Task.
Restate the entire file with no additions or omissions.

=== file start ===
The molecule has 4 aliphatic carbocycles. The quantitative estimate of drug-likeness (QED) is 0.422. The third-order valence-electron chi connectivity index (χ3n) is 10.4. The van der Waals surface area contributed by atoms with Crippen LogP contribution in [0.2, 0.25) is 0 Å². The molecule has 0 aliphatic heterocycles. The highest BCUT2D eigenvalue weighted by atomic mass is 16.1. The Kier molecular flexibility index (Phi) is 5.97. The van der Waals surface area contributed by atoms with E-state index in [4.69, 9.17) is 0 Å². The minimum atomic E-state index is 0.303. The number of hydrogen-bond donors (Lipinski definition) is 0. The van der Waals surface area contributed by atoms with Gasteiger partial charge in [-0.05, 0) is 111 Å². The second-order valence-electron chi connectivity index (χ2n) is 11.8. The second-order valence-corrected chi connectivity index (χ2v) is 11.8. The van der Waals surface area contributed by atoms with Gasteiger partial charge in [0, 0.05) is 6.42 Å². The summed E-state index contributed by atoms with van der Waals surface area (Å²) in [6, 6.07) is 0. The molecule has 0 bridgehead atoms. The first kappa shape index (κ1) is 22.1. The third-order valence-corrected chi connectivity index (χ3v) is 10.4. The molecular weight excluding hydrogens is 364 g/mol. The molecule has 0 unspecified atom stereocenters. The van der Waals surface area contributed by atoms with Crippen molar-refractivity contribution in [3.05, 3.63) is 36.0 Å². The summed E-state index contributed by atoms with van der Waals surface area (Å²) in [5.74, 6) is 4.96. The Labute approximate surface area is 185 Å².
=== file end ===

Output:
The molecule has 4 aliphatic carbocycles. The quantitative estimate of drug-likeness (QED) is 0.422. The third-order valence-electron chi connectivity index (χ3n) is 10.4. The van der Waals surface area contributed by atoms with Crippen LogP contribution in [0.2, 0.25) is 0 Å². The molecule has 0 aliphatic heterocycles. The highest BCUT2D eigenvalue weighted by atomic mass is 16.1. The Kier molecular flexibility index (Phi) is 5.97. The van der Waals surface area contributed by atoms with E-state index in [4.69, 9.17) is 0 Å². The minimum atomic E-state index is 0.303. The number of hydrogen-bond donors (Lipinski definition) is 0. The van der Waals surface area contributed by atoms with Gasteiger partial charge in [-0.05, 0) is 111 Å². The second-order valence-electron chi connectivity index (χ2n) is 11.8. The second-order valence-corrected chi connectivity index (χ2v) is 11.8. The van der Waals surface area contributed by atoms with Gasteiger partial charge in [0, 0.05) is 6.42 Å². The summed E-state index contributed by atoms with van der Waals surface area (Å²) in [6, 6.07) is 0. The molecule has 0 bridgehead atoms. The first kappa shape index (κ1) is 22.1. The third-order valence-corrected chi connectivity index (χ3v) is 10.4. The molecular weight excluding hydrogens is 364 g/mol. The molecule has 0 unspecified atom stereocenters. The van der Waals surface area contributed by atoms with Crippen molar-refractivity contribution in [3.05, 3.63) is 36.0 Å². The summed E-state index contributed by atoms with van der Waals surface area (Å²) in [5.74, 6) is 4.96. The Labute approximate surface area is 185 Å².